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Baseball rescue plan touted by Taiwan premier

Liu wants Taiwan's favorite sport cleaned up before public support dwindles further

Baseball rescue plan touted by Taiwan premier

The Cabinet-level Sports Affairs Council will present a plan to rescue Taiwanese baseball before the end of the month, Premier Liu Chao-shiuan said yesterday.
Taiwan's team was eliminated from the World Baseball Classic in Tokyo Saturday after defeats by South Korea and China. The country's poor performance at international tournaments follows long-term problems including several game-fixing scandals involving organized crime.
Liu said the plan would also include basketball and pool, two other sports regarded as having lost public support recently. First moves for a revival package had been made in January, long before last weekend's embarrassing defeats, according to the premier.
SAC Director Tai Hsia-ling told lawmakers that a plan to give corporations tax rebates for investing in sports would be ready by June. Other proposals would include encouraging local governments to form teams. The government had consulted sports teams and associations about its proposals, Tai said.
Liu denied media reports he had been angered by Taiwan's second defeat by China within less than a year, following the Beijing Olympics last August. He said he was worried about the poor environment for the sport in Taiwan, vowing to root out game-fixing and illegal gambling.
Baseball commentators and trainers said there should be a rating system for international games, allowing teams to work harder in preparing for really important competitions instead of letting them waste their efforts on minor games.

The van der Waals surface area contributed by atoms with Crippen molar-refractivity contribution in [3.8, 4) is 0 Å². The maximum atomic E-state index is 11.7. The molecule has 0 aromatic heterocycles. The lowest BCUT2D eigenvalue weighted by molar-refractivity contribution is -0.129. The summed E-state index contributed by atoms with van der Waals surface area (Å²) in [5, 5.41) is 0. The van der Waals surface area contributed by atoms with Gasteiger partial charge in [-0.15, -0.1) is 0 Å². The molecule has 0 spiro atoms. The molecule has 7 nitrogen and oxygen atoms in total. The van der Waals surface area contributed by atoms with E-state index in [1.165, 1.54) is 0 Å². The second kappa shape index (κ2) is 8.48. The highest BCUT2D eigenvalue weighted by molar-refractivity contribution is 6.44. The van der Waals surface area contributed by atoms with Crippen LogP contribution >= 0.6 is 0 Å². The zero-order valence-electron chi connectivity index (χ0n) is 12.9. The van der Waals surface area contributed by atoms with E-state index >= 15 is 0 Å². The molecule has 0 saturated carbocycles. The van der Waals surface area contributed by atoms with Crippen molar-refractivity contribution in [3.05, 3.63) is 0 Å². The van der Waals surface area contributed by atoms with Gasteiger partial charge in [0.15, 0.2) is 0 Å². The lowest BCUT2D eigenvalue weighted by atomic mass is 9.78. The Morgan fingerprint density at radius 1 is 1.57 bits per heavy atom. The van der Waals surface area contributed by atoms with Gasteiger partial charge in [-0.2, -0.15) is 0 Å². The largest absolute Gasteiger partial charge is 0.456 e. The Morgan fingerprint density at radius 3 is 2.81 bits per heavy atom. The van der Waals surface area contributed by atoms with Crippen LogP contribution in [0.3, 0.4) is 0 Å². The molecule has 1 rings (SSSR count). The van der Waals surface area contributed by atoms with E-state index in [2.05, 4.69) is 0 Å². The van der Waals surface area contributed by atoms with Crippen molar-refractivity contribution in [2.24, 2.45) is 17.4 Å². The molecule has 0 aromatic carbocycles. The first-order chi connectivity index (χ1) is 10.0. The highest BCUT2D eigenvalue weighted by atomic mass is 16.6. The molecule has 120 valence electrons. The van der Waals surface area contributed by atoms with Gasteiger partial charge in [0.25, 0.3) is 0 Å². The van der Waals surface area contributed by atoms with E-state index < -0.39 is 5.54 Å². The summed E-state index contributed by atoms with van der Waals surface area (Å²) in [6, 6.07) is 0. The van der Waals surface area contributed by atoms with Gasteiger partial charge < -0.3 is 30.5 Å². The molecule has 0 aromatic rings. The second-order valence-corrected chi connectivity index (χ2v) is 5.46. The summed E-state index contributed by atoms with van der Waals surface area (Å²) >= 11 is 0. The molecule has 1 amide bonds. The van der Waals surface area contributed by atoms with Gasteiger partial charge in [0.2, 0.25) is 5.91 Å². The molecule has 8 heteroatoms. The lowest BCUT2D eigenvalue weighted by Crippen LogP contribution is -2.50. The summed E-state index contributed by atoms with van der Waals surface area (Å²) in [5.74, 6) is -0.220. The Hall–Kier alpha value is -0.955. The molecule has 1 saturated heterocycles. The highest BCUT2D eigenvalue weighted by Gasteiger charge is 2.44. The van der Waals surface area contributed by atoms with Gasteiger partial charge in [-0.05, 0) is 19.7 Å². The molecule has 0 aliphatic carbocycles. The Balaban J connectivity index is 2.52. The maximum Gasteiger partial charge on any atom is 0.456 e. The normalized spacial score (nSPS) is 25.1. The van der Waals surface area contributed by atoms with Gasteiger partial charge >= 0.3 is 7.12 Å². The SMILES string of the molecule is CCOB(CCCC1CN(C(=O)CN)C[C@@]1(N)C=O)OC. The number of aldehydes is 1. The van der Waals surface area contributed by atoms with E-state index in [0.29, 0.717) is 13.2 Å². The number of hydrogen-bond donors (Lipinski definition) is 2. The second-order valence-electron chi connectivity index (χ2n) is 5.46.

One of the problems has been that players active in the United States have been unwilling to return to play for the national team. In some cases, their overseas teams have stopped them from heading for Taiwan because they fear the players might suffer injuries.
Professional baseball players also need time to recover from domestic games instead of being drafted for international competitions, commentators said. When representing the nation, the players face more serious pressure from fans to perform, increasing their burden.
The national team coach, Yeh Chih-hsien, told reporters that another possible solution, recruiting a foreign coach, was not necessarily a panacea for Taiwan's problems.
Another frequently mentioned problem besetting the country's top sport was the rivalry between the two major organizations, the Chinese Professional Baseball League and the Chinese Taipei Baseball Association.
Prominent corporations named in the media as potential saviors of the sport, including transportation giant Evergreen, Chunghwa Telecom and China Steel Corp., were said to be less than enthusiastic about the cause, reports said.
Legislators came up with the idea yesterday for a baseball game between a team of Cabinet members and another team consisting of lawmakers to fire up public enthusiasm for the sport.
Opposition Democratic Progressive Party lawmaker Tsai Huang-liang said the Cabinet should form a special baseball revival taskforce which should complete a full package of suggestions within three months.
Kuomintang lawmaker Huang Chih-hsiung, taekwondo silver medalist at the 2004 Athens Olympics, said the main reason why national teams failed to attract talented players was that the candidates were unsure about their careers after sports. In order to help them, the government should give them beneficial treatment in state exams or in job exams at state-run enterprises, Huang said.
The fear also played a part in the recent decision by pool champion Wu Chia-ching to seek Singaporean citizenship, reports said.


Updated : 2020-12-03 01:11 GMT+08:00